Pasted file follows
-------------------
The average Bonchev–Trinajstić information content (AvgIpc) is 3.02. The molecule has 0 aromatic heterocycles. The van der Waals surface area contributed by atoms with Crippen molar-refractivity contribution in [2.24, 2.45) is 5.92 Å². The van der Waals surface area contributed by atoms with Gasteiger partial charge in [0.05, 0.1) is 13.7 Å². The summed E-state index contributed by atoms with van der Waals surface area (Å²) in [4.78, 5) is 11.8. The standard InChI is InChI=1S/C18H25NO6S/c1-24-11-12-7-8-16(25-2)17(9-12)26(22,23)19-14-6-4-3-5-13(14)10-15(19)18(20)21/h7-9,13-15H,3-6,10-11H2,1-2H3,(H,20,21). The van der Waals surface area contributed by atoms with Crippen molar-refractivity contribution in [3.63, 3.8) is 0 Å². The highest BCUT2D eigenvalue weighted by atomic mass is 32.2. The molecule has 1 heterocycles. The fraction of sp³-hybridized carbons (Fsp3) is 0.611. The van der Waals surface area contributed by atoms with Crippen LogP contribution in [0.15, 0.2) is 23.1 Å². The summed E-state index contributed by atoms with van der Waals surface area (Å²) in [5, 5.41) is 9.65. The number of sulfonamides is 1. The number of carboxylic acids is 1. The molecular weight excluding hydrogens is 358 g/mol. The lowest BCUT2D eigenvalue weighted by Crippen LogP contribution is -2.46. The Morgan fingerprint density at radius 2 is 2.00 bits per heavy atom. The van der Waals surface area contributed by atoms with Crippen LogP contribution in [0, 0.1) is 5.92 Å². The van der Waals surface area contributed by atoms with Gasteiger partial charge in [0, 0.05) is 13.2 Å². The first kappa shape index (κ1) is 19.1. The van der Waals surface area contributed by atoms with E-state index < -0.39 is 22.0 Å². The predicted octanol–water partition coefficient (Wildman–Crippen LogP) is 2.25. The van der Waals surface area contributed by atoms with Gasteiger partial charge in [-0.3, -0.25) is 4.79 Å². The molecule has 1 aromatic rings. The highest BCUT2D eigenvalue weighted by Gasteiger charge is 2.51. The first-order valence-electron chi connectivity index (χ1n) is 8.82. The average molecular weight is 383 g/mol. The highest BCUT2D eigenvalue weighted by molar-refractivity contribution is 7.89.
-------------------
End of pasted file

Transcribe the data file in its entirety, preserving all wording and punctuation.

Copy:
The average Bonchev–Trinajstić information content (AvgIpc) is 3.02. The molecule has 0 aromatic heterocycles. The van der Waals surface area contributed by atoms with Crippen molar-refractivity contribution in [2.24, 2.45) is 5.92 Å². The van der Waals surface area contributed by atoms with Gasteiger partial charge in [0.05, 0.1) is 13.7 Å². The summed E-state index contributed by atoms with van der Waals surface area (Å²) in [4.78, 5) is 11.8. The standard InChI is InChI=1S/C18H25NO6S/c1-24-11-12-7-8-16(25-2)17(9-12)26(22,23)19-14-6-4-3-5-13(14)10-15(19)18(20)21/h7-9,13-15H,3-6,10-11H2,1-2H3,(H,20,21). The van der Waals surface area contributed by atoms with Crippen molar-refractivity contribution in [3.63, 3.8) is 0 Å². The highest BCUT2D eigenvalue weighted by atomic mass is 32.2. The molecule has 1 heterocycles. The fraction of sp³-hybridized carbons (Fsp3) is 0.611. The van der Waals surface area contributed by atoms with Crippen LogP contribution in [0.15, 0.2) is 23.1 Å². The summed E-state index contributed by atoms with van der Waals surface area (Å²) in [5, 5.41) is 9.65. The number of sulfonamides is 1. The number of carboxylic acids is 1. The molecular weight excluding hydrogens is 358 g/mol. The lowest BCUT2D eigenvalue weighted by Crippen LogP contribution is -2.46. The Morgan fingerprint density at radius 2 is 2.00 bits per heavy atom. The van der Waals surface area contributed by atoms with Crippen LogP contribution in [0, 0.1) is 5.92 Å². The van der Waals surface area contributed by atoms with Gasteiger partial charge in [0, 0.05) is 13.2 Å². The first kappa shape index (κ1) is 19.1. The van der Waals surface area contributed by atoms with E-state index < -0.39 is 22.0 Å². The predicted octanol–water partition coefficient (Wildman–Crippen LogP) is 2.25. The van der Waals surface area contributed by atoms with Gasteiger partial charge in [-0.3, -0.25) is 4.79 Å². The molecule has 1 aromatic rings. The highest BCUT2D eigenvalue weighted by Gasteiger charge is 2.51. The first-order valence-electron chi connectivity index (χ1n) is 8.82. The average molecular weight is 383 g/mol. The highest BCUT2D eigenvalue weighted by molar-refractivity contribution is 7.89.